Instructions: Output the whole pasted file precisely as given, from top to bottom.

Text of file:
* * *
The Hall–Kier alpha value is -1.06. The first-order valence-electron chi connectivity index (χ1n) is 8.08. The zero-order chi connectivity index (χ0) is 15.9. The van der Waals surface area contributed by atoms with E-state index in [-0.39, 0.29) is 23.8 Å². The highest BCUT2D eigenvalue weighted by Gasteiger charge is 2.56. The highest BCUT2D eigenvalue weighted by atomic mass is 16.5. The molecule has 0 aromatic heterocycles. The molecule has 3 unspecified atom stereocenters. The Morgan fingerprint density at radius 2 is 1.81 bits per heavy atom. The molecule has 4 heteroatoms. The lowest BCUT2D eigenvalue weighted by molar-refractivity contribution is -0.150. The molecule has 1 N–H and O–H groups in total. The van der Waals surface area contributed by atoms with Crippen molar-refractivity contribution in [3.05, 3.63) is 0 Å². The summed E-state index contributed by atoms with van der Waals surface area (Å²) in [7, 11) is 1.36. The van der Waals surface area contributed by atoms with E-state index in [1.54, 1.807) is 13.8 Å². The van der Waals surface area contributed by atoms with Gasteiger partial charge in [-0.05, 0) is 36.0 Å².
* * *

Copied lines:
The Hall–Kier alpha value is -1.06. The first-order valence-electron chi connectivity index (χ1n) is 8.08. The zero-order chi connectivity index (χ0) is 15.9. The van der Waals surface area contributed by atoms with E-state index in [-0.39, 0.29) is 23.8 Å². The highest BCUT2D eigenvalue weighted by Gasteiger charge is 2.56. The highest BCUT2D eigenvalue weighted by atomic mass is 16.5. The molecule has 0 aromatic heterocycles. The molecule has 3 unspecified atom stereocenters. The Morgan fingerprint density at radius 2 is 1.81 bits per heavy atom. The molecule has 4 heteroatoms. The lowest BCUT2D eigenvalue weighted by molar-refractivity contribution is -0.150. The molecule has 1 N–H and O–H groups in total. The van der Waals surface area contributed by atoms with Crippen molar-refractivity contribution in [3.05, 3.63) is 0 Å². The summed E-state index contributed by atoms with van der Waals surface area (Å²) in [7, 11) is 1.36. The van der Waals surface area contributed by atoms with E-state index in [1.54, 1.807) is 13.8 Å². The van der Waals surface area contributed by atoms with Gasteiger partial charge in [-0.05, 0) is 36.0 Å².